As a couples’ counsellor, one thing has become quite predictable about every new couple that walks through my door.
The typical stance that most distressed couples display is … blaming.
He thinks their problems are her fault. And, guess what? She thinks their problems are his fault.
Sometimes, I even get people on their intake phone call who give me the diagnosis for their partner. He has this personality disorder, or she has these syndromes. It’s almost as if, by offering an untested psychiatric diagnosis, they hope it can get them out of their marriage vows.
I want to help couples see how destructive blaming is.
Fortunately, Jesus is one step ahead of our human immaturity.
Do you remember the logs and speck of sawdust comment in his Sermon on the Mount? As Matthew 7:3-5 records: “Why do you look at the speck of sawdust in your brother’s eye and pay no attention to the log in your own eye? How can you say to your brother, ‘Let me take the speck out of your eye,’ when all the time there is a log in your own eye? You hypocrite, first take the log out of your own eye, and then you will see clearly to remove the speck from your brother’s eye.”
As a clinical psychologist, I don’t usually quote Matthew 7 to couples in the first session – but I sure think about these verses. Because very soon in their sessions, I am going to be “naming the blaming”. I want to help couples see how destructive blaming is. It’s actually a form of attack, a verbal blow, and an attempt to shame and avoid personal responsibility. And it only creates more woundedness and defensiveness in the relationship.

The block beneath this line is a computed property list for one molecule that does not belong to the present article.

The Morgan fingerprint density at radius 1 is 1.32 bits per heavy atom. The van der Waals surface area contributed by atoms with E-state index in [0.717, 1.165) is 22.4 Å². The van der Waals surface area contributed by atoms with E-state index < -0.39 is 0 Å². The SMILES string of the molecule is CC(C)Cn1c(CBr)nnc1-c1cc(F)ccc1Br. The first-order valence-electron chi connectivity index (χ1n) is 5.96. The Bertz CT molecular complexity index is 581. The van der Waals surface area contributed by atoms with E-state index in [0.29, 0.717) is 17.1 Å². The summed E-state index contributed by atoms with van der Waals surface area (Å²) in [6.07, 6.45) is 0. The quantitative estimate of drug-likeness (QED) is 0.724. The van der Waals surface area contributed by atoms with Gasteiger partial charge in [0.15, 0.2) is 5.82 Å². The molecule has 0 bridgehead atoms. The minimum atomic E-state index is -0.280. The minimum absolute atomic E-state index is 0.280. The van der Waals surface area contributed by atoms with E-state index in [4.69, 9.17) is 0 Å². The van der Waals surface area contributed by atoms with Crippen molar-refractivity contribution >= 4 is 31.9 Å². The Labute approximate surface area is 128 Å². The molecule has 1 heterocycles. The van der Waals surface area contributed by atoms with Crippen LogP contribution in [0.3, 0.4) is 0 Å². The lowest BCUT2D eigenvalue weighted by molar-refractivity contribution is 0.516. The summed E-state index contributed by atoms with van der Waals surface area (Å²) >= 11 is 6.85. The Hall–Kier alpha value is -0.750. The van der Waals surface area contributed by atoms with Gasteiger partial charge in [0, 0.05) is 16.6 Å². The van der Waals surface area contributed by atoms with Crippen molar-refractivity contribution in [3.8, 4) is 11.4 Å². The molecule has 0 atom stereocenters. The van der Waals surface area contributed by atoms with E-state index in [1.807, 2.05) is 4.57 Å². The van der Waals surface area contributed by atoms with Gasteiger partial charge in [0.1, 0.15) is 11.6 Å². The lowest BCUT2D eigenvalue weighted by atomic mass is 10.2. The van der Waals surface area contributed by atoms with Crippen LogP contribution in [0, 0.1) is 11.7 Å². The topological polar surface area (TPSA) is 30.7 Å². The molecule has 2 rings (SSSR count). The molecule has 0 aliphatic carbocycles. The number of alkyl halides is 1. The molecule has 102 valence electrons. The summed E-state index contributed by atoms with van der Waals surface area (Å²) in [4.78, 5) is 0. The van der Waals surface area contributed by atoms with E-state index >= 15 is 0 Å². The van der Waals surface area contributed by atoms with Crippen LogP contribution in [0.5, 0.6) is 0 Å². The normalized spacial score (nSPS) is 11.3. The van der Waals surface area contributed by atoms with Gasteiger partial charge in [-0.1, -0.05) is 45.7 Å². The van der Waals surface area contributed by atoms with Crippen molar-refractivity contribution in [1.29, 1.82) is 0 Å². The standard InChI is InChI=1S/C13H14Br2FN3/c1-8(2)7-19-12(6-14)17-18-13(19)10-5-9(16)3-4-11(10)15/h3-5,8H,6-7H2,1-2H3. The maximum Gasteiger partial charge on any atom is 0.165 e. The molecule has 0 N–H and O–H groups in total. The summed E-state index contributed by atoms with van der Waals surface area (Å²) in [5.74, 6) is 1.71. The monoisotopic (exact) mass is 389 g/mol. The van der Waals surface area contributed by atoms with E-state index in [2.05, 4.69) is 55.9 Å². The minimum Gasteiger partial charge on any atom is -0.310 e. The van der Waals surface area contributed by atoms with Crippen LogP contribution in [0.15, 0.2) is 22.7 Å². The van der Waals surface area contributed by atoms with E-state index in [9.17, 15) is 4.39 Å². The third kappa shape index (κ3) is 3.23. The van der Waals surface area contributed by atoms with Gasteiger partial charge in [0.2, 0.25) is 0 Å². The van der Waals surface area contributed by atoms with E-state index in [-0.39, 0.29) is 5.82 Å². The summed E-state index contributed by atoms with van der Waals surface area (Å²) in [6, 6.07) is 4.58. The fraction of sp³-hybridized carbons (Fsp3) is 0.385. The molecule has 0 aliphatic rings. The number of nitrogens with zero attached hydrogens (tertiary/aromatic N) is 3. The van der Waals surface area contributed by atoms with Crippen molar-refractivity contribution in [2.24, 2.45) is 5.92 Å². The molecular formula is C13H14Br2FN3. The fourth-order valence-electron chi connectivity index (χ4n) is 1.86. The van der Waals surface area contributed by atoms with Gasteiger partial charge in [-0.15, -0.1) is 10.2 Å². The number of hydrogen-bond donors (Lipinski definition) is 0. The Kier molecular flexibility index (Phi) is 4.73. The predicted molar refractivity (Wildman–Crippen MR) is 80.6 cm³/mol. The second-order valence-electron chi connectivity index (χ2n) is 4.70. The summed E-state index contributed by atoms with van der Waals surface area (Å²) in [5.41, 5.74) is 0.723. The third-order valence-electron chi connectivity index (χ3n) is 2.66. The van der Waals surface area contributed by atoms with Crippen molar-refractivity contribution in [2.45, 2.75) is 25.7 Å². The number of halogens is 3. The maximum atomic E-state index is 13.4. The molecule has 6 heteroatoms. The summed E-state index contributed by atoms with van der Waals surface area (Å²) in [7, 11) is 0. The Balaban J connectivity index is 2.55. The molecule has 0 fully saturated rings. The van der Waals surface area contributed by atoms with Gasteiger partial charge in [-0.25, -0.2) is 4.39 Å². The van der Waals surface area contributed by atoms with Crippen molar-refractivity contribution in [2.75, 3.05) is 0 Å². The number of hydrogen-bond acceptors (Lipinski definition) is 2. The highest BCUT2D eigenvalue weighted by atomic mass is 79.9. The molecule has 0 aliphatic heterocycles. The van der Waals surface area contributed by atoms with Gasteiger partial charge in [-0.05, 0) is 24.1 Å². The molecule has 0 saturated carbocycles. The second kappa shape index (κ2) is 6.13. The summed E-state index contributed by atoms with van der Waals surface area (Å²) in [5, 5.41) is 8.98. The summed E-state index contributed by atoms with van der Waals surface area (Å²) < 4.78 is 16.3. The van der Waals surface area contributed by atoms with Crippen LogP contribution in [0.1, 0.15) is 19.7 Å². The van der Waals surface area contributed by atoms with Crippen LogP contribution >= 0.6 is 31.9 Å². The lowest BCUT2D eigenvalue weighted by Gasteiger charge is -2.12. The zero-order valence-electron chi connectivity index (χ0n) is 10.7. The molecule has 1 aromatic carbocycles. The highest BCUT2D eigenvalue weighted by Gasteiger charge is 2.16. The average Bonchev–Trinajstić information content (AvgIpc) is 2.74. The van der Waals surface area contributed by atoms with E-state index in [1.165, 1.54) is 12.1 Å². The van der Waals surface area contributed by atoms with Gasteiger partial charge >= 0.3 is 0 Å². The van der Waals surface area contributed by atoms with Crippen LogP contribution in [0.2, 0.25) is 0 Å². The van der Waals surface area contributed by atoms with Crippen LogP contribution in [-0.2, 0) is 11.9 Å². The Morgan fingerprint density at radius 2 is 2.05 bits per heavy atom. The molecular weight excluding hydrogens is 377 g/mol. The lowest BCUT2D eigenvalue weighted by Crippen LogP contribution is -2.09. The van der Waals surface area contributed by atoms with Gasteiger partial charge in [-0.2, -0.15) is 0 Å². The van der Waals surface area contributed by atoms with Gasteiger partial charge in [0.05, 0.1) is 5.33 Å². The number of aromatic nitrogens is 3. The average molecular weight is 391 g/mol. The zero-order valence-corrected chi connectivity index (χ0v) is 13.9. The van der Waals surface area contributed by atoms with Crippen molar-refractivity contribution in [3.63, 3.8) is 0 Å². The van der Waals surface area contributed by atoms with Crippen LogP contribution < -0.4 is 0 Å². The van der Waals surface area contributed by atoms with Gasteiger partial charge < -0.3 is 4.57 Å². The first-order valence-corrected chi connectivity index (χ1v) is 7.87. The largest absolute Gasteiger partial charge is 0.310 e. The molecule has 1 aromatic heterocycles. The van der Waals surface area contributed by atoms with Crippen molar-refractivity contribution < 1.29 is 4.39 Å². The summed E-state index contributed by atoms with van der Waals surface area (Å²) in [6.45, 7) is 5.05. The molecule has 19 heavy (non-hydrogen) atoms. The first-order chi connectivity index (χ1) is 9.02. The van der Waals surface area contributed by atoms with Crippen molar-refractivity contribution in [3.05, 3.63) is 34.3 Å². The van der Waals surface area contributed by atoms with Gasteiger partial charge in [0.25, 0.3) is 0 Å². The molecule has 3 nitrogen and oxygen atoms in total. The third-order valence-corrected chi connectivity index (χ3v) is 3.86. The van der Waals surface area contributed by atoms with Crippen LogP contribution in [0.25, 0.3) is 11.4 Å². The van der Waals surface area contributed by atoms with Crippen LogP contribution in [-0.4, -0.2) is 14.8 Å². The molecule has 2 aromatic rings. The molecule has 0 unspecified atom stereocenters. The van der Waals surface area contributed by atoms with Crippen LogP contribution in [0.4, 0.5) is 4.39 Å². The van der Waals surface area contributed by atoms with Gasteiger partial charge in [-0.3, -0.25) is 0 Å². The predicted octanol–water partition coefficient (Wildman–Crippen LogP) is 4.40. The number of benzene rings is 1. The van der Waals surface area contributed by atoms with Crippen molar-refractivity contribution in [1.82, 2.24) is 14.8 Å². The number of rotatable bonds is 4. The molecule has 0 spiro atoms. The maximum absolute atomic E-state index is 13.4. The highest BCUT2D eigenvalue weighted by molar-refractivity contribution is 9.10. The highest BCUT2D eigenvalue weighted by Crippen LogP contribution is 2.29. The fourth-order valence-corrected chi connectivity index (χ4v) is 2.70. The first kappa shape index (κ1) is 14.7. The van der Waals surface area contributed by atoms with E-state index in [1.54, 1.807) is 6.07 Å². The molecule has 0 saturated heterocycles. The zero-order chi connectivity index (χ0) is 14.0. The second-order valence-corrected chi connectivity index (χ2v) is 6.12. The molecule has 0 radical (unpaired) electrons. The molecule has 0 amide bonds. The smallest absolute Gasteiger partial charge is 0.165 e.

One of my favourite little interventions in a first session is what I call “three things”. Either as homework or there in the session, I will get them to identify three of their own behaviours that they think are contributing to the problems and three of their partner’s behaviours. And then I send them home to work hard on the first list.
That tiny step of asking them to “look in the mirror” shifts their perspective enormously.
From here, we need to shape some communication guidelines to foster constructive and effective interaction.
One of the best tools I have to help this is a handout in my office called “Be a poor communicator”. Written in that negative style, it describes 12 habits which will always be destructive to communication – seven are about listening, four about self-talk and one is a suggestion.
How to be a Poor Listener – The List
1. Don’t listen
Instead of trying to hear the other person, you are just waiting for your turn to talk again.
Why should you even wait until it is your turn to talk? Just interrupt what the other person is saying, so you can keep having your say.
3. Mind read
Apparently, you already know exactly what the other person is really thinking and feeling.
4. Yes, but
You contradict some, or all, of the things the other person is saying.
5. Don’t validate
You say things like, “That’s ridiculous. Now, what I’m saying is …”
6. Off beam
You drift from one problem to another, without trying to help solve any particular issue.
7. Cross complain